MinneCulture’s Most Memorable Stories from 2021

MinneCulture’s Most Memorable Stories from 2021

***
2021 tempted us to “get back to normal,” but the Twin Cities arts scene largely resisted and innovated by staging events outside, charging bouncers with the task of checking vaccination statuses, producing virtual art exhibits and fusing art forms to continue healing. Through it all, MinneCulture producers brought you timely arts stories as well as Minnesota history stories, told with modern and progressive voices. Here are some of the most memorable stories from 2021, as selected by the MinneCuture editorial team.

Emily Michaels King and Her Digital Detritus for the Zoom Era

Performance artist Emily Michaels King dropped a new production last wintercalled ‘Digital,” which invited the audience into the bedroom, into the computer screen, and into the body, for an immersive, tangible virtual experience for the zoom era. KFAI’s Sheila Regan reports.

The Sonic Legacy of Leif Brush and His Terrain Instruments

Duluth-based sound artist Leif Brush passed away in March of 2021. His Terrain Instruments were just some of the audible sculptures that isolated and emphasized the sounds of otherwise natural phenomena. KFAI’s Ben Heath celebrates the work of a remarkable Minnesotan.

Ty Yule Remembers Pi: “The Dyke Bar of Our Dreams”
Pi Bar infused the Twin Cities with an ecstatic, high energy jolt of queerness for the year and a half it was open. They catered to lesbians and queer women, but was also open to the entire LGBTQ scene, making its embrace of the transgender community explicit. In his recent memoir, “Chemically Enhanced Butch,” former Pi proprietor Ty Yule reflects on Pi’s brief but impactful existence in the Twin Cities. KFAI’s Sheila Regan reports.
Self-Determination and Other Teachings of the Red School House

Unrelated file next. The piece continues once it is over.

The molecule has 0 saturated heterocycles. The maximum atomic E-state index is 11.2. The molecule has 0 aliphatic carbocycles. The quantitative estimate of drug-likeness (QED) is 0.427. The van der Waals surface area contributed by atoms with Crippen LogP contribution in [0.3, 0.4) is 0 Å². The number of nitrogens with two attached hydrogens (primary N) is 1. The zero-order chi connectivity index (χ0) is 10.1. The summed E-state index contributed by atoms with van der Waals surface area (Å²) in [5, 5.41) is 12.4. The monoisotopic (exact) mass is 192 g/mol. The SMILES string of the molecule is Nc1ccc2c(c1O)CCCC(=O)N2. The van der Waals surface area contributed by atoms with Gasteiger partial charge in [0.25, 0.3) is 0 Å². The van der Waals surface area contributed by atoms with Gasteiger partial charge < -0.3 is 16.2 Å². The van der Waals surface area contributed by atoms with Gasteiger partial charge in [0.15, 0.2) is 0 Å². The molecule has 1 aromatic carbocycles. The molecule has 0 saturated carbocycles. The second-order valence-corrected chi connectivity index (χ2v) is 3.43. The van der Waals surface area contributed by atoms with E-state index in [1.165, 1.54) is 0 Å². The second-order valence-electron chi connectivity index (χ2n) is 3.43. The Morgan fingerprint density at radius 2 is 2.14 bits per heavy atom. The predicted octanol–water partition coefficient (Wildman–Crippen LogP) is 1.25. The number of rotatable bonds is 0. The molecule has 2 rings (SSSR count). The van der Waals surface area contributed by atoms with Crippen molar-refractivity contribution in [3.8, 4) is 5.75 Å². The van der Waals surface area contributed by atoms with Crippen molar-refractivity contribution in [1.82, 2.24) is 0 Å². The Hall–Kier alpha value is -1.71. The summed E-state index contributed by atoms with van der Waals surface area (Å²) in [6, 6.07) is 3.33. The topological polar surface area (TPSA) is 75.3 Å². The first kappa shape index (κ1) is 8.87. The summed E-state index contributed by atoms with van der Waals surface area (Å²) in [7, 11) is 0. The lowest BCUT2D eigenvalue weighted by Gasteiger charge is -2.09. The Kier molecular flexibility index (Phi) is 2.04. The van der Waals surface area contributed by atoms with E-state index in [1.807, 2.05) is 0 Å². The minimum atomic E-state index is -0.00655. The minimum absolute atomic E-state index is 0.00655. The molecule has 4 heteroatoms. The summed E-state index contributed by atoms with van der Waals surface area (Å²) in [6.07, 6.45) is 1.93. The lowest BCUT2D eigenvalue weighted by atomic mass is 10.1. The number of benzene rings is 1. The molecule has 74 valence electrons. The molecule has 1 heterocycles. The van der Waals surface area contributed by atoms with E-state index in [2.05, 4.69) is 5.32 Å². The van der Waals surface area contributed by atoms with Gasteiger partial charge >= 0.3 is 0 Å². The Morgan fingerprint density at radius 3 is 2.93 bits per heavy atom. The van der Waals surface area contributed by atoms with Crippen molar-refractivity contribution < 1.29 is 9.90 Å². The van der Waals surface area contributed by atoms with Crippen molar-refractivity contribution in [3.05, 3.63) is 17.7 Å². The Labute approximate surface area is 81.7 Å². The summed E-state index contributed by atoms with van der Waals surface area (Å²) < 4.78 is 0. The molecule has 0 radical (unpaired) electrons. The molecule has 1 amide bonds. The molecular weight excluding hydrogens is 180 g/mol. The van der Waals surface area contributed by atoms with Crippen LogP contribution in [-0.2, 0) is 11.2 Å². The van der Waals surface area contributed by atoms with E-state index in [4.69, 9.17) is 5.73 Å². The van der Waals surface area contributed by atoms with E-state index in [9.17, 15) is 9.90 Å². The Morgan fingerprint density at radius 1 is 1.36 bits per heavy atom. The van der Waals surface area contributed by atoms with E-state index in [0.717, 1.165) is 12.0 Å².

Created through a partnership between Migizi Communications and KFAI’s MinneCulture, First Person Plural used recordings from archived episodes of First Person Radio to tell Indigenous history stories rooted in Minnesota. In this edition, Dixie Treichel shares the story of the Red School House, formed in response to the discrimination experienced by Native youth in our education systems. Listen here:
Savannah Bustillo’s Tongue Twisters in Graphite
In the world of audio recording, sound is visually represented in what’s called a wave form. They often look like tall ovals with vertical spikes. In the world of visual art, a Minnesota artist uses such wave forms to illustrate accents and tongue-twisters with printmaking and stencils. Get to know the artist, Savannah Bustillo, in this story by KFAI’s Sheila Regan.


Marking 100 years with Celebration and Reflection at Ingebretsen’s

December is the busiest time of the year at Ingebretson’s, a Scandinavian market and gift shop on Lake Street in Minneapolis. As Ingebretson’s marks its 100th anniversary, it’s a time for celebration and a time for reflection at the shop. Britta Greene reports for KFAI’s MinneCulture.

Ep. 30: The Godfather of Black Space in Minneapolis
Season 5 of the MinneCulture Podcast was devoted solely to Minnesota history. Anthony Brutus Cassius was questioned by the FBI, fought to be the first Black person in Minnesota to get a liquor license, and his famous greasy burgers were once mentioned on the Johnny Carson show. But above all, starting in the 1930s, Cassius created space for the Twin Cities Black community to eat, drink, organize and connect. Hear Cassius’ story in this episode of the MinneCulture Podcast, produced by Nancy Rosenbaum and Mecca Bos.
Ep. 35: The Toonsmith: Dave Mruz, Minnesota’s Cartooning Historian

KFAI’s Britt Aamodt shared three tremendous feats of storytelling in Season 5 of the podcast, including a chronicle of Minnesota connections to famous comics and cartoons. Listen here and learn a thing or two about Donald Duck, Superman, Charlie Brown and more.


Fly Robin Fly: That Disco-Crazed Moment When The Gay 90’s Came Out Of The Closet 
In downtown Minneapolis, there’s a gay bar with several dance floors conveniently named the Gay 90’s.

But… the Gay 90’s hasn’t always been gay. The bar began as a supper club for a straight crowd. It opened in the 1950s and the name was a reference to an earlier decade, the 1890s.  Then, in 1975, the vibe changed in a big way. The owners of the Gay 90’s bought a disco ball, hired DJs, and turned the 90’s into a club catering to gay men.  In this original KFAI documentary by KFAI’s Todd Melby, you’ll hear a history of the bar featuring some of the people who worked, danced and connected at the Gay 90’s.

MinneCulture productions on KFAI are supported by the Minnesota Arts and Cultural Heritage Fund.

Clear Water Land & Legacy Amendment